The situation is analogous to the selection of people for a speed-reading course. People might think that someone who reads only 200 words a minute would greatly benefit from such training. Indeed, many individuals who read at this speed can increase their speed to as much as 600 words following the training, a three-fold increase.
The 1,000-word-per-minute person, however, who is naturally a fast reader, often reaches 10,000 to 20,000 words per minute as a result of the training, which is a huge improvement. The cost for the training is the same, but look how far the more talented reader advanced. Bottom line: If you want a high-performance and high-engagement organization, send talented employees to extra training.
The same equation holds true for a senior leader’s personal time allocation. The best leaders spend the time with their best people, because the payback is so much greater. Apple CEO Steve Jobs was one of the most extreme examples of this attribute. He was often criticized for his brashness and impatience with people who he felt were not “A” players. He had no patience for working with anyone but the best. While extreme, there perhaps was wisdom in his approach, as it helped create the world’s most valuable company.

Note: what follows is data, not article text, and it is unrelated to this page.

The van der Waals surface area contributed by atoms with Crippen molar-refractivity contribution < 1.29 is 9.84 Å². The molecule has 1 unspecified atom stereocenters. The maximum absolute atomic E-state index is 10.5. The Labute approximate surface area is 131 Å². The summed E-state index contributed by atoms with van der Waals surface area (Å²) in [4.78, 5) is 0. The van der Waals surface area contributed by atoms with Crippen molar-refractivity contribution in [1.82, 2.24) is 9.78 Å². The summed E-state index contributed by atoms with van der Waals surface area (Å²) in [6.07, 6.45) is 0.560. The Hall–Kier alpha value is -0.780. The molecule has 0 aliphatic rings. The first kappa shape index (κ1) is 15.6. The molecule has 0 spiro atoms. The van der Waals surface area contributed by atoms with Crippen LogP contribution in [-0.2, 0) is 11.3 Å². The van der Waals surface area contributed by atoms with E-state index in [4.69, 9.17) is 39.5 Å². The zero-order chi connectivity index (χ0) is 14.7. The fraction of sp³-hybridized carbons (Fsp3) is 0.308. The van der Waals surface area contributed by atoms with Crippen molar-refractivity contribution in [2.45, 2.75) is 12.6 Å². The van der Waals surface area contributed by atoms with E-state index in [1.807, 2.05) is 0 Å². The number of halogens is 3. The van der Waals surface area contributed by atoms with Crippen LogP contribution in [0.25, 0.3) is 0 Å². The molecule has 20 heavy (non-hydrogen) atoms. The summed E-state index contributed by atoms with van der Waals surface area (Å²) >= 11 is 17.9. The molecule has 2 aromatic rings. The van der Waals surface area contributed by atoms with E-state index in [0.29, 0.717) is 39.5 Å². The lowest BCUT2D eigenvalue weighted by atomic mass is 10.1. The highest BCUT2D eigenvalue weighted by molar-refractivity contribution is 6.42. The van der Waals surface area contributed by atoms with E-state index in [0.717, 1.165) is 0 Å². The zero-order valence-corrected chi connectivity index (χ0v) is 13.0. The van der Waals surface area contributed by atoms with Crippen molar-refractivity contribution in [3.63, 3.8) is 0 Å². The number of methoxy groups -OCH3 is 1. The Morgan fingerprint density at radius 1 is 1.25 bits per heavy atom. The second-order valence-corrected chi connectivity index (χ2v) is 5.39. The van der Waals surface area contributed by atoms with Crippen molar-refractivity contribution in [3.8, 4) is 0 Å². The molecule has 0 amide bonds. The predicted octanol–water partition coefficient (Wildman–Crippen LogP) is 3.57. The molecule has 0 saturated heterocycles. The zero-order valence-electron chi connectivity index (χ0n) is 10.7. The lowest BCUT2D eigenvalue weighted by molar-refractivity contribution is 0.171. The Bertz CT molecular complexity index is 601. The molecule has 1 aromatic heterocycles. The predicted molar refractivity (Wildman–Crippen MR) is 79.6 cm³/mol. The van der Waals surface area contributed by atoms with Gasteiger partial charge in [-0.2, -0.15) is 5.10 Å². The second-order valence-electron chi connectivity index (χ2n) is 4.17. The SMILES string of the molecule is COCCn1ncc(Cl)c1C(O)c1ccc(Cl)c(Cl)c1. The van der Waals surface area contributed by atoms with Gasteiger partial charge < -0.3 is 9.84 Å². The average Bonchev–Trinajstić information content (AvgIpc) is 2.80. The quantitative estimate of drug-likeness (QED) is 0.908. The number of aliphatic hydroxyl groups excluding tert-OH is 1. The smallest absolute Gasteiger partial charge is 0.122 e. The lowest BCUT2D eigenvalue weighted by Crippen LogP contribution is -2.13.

A Primer on Employee Engagement
In many organizations and services throughout the world, managers are increasingly realizing the incredibly high correlation between employee engagement and critical outcomes: customer satisfaction, customer retention, employee retention, profitability, and job satisfaction. The experience of extraordinary organizations can point to an employee’s leader as the person that most impacts engagement.
Knowing this, avoid the trap of assuming that your best performer at a job should be in charge of people doing the same task. Develop a methodology to identify those with genuine supervisory and managerial talent and follow it. Finally, spend your time and resources on these talented people. The returns in doing so will be much greater than trying to change a tiger’s stripes.
Gary Morton, Stevensville, Michigan, is author of Commanding Excellence: Inspiring Purpose, Passion, and Ingenuity through Leadership That Matters (iGarymorton.com).